In addition to financial challenges, LiCoProMa also faces community challenges – most of which stem from the community’s hostility toward LiCoProMa’s work with LGBTI members.
A few months ago, LiCoProMa’s office was burned down because of their association with the LGBTI community. Furthermore, LiCoProMa recently conducted an anonymous, randomized survey on how members of the Goma community respond to LGBTI members. The result: approximately 85% of the 1000 people surveyed expressed hostility towards the LGBTI community.
Clear examples of this hostility include LiCoProMa’s LGBTI members being frequently chased and/or attacked because of their identity. In fact, sadly, after my visit to Goma in July, Carine (pictured below) was attacked for hosting a discussion with LGBTI members and white people (e.g. – me) in her restaurant.
Francis talking with a member of the albino community. This woman spends all the day selling maize along the road in Kisangani despite her fragile skin under the sun.
While LiCoProMa realizes that the long term solution to this discrimination requires internal organization, self-agency, determination, and patience, they also believe an appropriate short term response is to provide a safe, guarded, compound for LGBTI members to retreat to, as needed.
One of the leading-, and founding-, members of LiCoProMa is Francis Mbembe.***
In addition to being the Principal Coordinator of LiCoProMa, Francis is also one of the most determined, jovial, humanitarian individuals I have ever met.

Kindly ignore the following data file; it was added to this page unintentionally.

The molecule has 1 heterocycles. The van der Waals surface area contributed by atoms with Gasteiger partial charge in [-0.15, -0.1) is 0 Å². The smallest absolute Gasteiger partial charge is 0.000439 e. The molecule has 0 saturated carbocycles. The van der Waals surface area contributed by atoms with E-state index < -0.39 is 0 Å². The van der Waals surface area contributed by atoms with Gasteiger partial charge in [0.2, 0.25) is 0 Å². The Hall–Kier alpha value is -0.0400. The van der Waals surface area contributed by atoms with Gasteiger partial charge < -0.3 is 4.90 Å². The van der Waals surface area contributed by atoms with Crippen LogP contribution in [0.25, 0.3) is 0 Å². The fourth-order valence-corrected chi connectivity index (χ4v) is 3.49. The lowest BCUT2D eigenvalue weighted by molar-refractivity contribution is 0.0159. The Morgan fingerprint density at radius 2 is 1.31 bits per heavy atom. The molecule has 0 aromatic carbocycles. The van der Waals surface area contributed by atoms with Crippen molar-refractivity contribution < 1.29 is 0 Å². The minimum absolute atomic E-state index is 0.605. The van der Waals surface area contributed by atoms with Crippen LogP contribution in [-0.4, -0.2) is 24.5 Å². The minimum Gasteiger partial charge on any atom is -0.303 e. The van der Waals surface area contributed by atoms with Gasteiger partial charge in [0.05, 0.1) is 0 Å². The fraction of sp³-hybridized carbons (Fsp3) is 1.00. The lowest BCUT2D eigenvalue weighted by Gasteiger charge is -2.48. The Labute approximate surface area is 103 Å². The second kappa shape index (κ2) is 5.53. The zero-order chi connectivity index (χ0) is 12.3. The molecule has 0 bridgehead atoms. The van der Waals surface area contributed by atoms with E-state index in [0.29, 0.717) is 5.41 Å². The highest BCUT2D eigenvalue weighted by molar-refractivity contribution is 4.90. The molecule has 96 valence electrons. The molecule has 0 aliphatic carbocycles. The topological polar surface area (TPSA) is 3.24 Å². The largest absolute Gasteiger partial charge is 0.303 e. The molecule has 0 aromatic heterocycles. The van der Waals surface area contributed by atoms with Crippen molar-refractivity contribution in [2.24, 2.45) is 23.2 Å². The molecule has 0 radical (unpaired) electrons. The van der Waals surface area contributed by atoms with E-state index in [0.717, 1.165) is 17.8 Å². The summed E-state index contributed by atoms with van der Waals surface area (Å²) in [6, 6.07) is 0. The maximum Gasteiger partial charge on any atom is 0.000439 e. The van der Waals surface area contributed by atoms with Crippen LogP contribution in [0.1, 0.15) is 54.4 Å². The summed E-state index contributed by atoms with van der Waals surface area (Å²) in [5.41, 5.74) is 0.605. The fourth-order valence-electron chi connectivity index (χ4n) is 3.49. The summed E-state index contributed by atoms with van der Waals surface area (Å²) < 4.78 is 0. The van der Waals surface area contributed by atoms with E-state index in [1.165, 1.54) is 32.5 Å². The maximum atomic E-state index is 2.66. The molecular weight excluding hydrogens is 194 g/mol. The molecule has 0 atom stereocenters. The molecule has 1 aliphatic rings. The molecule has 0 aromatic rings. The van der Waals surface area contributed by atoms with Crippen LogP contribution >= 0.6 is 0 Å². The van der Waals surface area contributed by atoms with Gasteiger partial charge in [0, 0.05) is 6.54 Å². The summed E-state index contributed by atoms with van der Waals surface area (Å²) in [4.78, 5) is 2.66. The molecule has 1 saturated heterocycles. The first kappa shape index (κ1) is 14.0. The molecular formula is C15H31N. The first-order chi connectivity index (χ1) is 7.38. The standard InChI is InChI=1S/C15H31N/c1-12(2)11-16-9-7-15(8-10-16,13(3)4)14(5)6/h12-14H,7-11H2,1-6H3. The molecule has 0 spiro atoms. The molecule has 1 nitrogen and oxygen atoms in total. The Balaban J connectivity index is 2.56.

In 1998, at the cusp of the Second Congo War and the human tragedy that accompanied it, Francis enrolled in school to study Human Rights. During this time, Francis learned the following:
Francis and I stopping to pose for a photo (that’s Goma in the background)
Francis’ consistent concern and care for others are inspiring, as is his proclivity toward action. For example, just a few weeks ago, after visiting an IDP camp in Kanyaruchinya, Francis went back to that camp to pass out as much rice and pens as he was personally able to afford.
Francis believes that a slow, persistent, paced fight leads to eventual success…and Francis is fighting.
* This is a very brief overview. If you would like more information on any one of these communities and the services LiCoProMa is working to provide, please email me at firstname.lastname@example.org
**At present, many LGBTI members are discriminated against in all life capacities and see prostitution as the only possible career path to putting food on the table. However, prostitution has severe and negative consequences that require many who identify as L,G,B,T, or I to risk their lives daily in order to live one more day.
***LiCoProMa is organized into branches, with one person coordinating any given sector. For example, LiCoProMa’s Nadia Kanyankore is the Coordinator for the LGBTI sector, Dr. Matthieu Bokota is the Coordinator for the Albino sector, etc. Francis is the Principal Coordinator that oversees the work of all LiCoProMa sectors.